FOXES . The fox has enjoyed immense popularity as a character in the fables of many cultures, from those of Aesop to those of "Uncle Remus" to Leoš Janáček's opera The Cunning Little Vixen. It was once believed in Wales and Germany that witches assume the form of foxes. In fact, foxes were sometimes burned in the midsummer fires.
In the mythology of the North American Indians the fox as a male animal character is well known for its craftiness and slyness. Especially among the California Indians the fox plays a prominent role in trickster and other tales. In many instances Fox is a trickster's companion, and at times he deceives Coyote and eats the food that Coyote has procured for himself. The fox also appears as a female animal in a cycle of fox tales widespread among the North American Indians. A poor man, living alone, comes home at night to find his house in order and his dinner on the fire. He discovers that every morning a vixen comes to his hut, sheds her skin, and becomes a woman. Having stolen the skin, he makes her his wife. They live in happiness for many years until she discovers the skin, puts it on, and runs away. This scenario of the "mysterious housekeeper" is also found among the Inuit (Eskimo) in Greenland and Labrador, as well as among the Koriak of northeastern Siberia.
In Inner Asia, among the Buriats, the fox is known as a guide to the land of the dead; when the hero Mumonto lifts up a large black stone and shouts "Come here," a fox appears in the opening under the stone and says, "Hold fast to my tail."
Chinese folklore is rich in the motif of the fox who transforms itself into an attractive woman and seduces young men. Foxes are capable of this transformation through the study of Chinese classics or through erotic tricks. Foxes who study the classics acquire first the power to become humans, then immortals, and finally gods. In many stories, young foxes are depicted as sitting in a circle, listening to an old white fox at the center expounding the classics. Foxes can assume human form, if at first only briefly, through the absorption and accumulation of the semen virile of a male sex partner; by seducing humans, usually young men, foxes steal life essence and add it to their own. For example, an ambitious young man who has retired to a deserted cottage or temple to prepare for the state examinations is visited at dusk by a beautiful young woman who becomes his mistress. Her erotic skill is such that he becomes exhausted and dies. Fox-women sometimes sincerely love their human paramours and help them with their studies, but they seldom return the life essence they have stolen. Occasionally, the parents or friends become aware of the situation in time and call in either a shaman or a Faoist specially trained in fox exorcism and drive her away.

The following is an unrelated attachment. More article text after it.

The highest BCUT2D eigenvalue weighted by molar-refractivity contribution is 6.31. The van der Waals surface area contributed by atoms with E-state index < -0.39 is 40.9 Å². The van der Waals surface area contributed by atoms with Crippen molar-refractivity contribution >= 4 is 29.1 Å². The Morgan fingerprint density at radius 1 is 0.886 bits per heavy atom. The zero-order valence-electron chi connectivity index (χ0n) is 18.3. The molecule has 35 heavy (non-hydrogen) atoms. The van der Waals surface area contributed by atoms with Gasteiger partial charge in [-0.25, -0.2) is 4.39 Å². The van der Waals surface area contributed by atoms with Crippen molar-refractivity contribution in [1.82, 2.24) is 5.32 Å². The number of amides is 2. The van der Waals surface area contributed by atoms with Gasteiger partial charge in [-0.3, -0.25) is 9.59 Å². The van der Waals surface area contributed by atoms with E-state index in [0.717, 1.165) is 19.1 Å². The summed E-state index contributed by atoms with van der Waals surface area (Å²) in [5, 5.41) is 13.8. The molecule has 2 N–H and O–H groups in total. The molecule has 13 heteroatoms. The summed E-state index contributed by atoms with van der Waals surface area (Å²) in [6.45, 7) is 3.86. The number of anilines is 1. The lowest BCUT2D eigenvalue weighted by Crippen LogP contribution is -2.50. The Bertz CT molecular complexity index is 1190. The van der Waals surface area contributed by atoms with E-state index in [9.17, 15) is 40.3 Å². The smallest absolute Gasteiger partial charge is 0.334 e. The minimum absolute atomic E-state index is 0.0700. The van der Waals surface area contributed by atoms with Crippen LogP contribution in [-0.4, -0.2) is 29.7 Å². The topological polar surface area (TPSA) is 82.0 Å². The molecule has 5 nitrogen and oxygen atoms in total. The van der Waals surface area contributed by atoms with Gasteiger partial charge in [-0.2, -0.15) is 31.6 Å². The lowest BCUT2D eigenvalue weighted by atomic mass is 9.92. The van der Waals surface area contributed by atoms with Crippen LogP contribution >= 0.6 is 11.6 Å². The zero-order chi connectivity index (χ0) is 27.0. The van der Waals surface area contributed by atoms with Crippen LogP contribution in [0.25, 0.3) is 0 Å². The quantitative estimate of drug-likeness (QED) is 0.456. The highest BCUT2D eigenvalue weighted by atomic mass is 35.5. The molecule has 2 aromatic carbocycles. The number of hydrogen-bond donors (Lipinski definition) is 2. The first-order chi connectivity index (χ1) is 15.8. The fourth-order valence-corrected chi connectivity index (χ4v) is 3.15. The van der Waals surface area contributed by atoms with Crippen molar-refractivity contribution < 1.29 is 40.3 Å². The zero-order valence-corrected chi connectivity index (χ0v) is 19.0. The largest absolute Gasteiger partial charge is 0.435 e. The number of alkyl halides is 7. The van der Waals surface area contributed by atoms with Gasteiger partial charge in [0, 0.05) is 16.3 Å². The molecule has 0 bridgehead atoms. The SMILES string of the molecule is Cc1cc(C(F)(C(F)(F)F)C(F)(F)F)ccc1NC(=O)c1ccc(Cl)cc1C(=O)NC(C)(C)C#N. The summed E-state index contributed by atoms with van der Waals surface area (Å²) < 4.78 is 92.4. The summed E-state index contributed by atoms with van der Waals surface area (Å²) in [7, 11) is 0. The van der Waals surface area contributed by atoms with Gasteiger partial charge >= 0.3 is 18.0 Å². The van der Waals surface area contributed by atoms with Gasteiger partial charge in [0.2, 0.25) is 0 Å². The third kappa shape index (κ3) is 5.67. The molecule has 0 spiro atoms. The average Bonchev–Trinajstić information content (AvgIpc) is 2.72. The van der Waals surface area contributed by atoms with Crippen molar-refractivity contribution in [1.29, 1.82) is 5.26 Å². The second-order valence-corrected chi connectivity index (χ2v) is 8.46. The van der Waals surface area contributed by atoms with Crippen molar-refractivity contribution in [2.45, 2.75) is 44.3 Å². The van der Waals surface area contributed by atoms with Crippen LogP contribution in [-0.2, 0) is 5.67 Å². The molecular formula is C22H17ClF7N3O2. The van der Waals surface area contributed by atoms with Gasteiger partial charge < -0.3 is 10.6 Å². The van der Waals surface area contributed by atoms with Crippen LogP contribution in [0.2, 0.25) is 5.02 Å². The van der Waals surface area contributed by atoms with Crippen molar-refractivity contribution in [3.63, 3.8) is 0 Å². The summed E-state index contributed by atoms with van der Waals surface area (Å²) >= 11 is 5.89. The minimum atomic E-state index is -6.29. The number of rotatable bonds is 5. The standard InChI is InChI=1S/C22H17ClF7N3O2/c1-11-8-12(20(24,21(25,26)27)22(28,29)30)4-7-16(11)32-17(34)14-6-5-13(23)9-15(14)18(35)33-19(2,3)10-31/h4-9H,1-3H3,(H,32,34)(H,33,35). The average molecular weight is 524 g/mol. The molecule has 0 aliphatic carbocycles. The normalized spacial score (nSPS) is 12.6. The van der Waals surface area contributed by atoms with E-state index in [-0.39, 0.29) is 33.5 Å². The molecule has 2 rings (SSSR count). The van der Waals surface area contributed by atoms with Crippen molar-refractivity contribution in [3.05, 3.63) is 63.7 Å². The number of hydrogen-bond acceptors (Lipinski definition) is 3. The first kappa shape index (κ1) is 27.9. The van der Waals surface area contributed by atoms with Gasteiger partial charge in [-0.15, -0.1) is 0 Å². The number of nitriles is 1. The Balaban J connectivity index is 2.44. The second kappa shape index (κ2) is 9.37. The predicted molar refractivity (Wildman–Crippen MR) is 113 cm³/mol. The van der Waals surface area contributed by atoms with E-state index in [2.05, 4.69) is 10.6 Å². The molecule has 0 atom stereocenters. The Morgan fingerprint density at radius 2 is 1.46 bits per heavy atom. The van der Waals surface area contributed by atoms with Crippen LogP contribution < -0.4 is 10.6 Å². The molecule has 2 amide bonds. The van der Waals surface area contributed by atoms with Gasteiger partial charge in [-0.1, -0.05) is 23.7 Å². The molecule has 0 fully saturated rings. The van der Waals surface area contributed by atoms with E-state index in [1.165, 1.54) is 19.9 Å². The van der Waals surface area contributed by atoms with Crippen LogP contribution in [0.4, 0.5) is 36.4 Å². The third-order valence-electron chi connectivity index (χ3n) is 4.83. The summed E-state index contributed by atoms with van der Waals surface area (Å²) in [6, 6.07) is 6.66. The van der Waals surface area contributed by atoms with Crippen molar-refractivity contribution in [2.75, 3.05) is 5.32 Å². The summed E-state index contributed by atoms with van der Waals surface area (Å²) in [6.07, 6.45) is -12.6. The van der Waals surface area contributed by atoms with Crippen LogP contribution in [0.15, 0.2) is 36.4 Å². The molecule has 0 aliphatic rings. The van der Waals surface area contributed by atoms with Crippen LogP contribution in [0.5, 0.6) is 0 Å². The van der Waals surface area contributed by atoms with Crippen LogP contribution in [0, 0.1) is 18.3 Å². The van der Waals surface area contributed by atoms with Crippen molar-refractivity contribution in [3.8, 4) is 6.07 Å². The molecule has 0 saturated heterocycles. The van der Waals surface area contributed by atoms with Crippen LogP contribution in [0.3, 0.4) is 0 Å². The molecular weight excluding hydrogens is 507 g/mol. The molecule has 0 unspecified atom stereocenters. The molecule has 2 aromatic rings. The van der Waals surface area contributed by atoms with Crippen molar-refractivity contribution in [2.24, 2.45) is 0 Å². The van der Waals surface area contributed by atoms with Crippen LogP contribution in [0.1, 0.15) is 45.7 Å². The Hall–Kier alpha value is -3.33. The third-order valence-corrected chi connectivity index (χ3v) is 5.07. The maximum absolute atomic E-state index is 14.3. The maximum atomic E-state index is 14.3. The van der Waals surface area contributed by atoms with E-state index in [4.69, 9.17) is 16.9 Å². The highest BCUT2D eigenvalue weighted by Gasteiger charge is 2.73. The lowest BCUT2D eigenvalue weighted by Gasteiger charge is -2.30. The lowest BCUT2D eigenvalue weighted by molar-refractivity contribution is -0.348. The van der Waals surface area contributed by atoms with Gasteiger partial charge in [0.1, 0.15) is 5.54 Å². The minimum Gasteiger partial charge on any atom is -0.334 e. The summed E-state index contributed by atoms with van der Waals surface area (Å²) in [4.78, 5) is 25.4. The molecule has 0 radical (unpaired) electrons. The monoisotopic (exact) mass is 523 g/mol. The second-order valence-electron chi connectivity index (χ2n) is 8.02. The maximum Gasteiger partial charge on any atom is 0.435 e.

Folk belief in the fox is still alive in Japan; the fox is considered to be most skillful of animals in transforming itself into human form, often female. It is feared as a wicked animal that haunts and possesses people. But, at the same time, the fox is respected as the messenger of inari, the beneficent rice goddess Uka no Mitama, of Shintō religion.
On the fox in the East Asian spiritual world, there is much useful material in Marinus W. de Visser's "The Fox and the Badger in Japanese Folklore," Transactions of Asiatic Society of Japan 36, pt. 3 (1908): 1–159. Gudmund Hatt discusses the fox as a mysterious housekeeper in his Asiatic Influences in American Folklore (Copenhagen, 1949), pp. 96ff.
Baird, Merrily. "Land and Sea Animals." In Symbols of Japan: Thematic Motifs in Art and Design. New York, 2001.
Berlin, Isaiah. The Hedgehog and the Fox: An Essay on Tolstoy's View of History. New York, 1953; reprint, New York, 1993.
Blust, Robert. "The Fox's Wandering." Anthropos 94 (1999): 487–499.
Huntington, Rania. "Foxes and Sex in Late Imperial Chinese Narrative." Nan Nü 2 (2000): 78–128.
Manabu Waida (1987)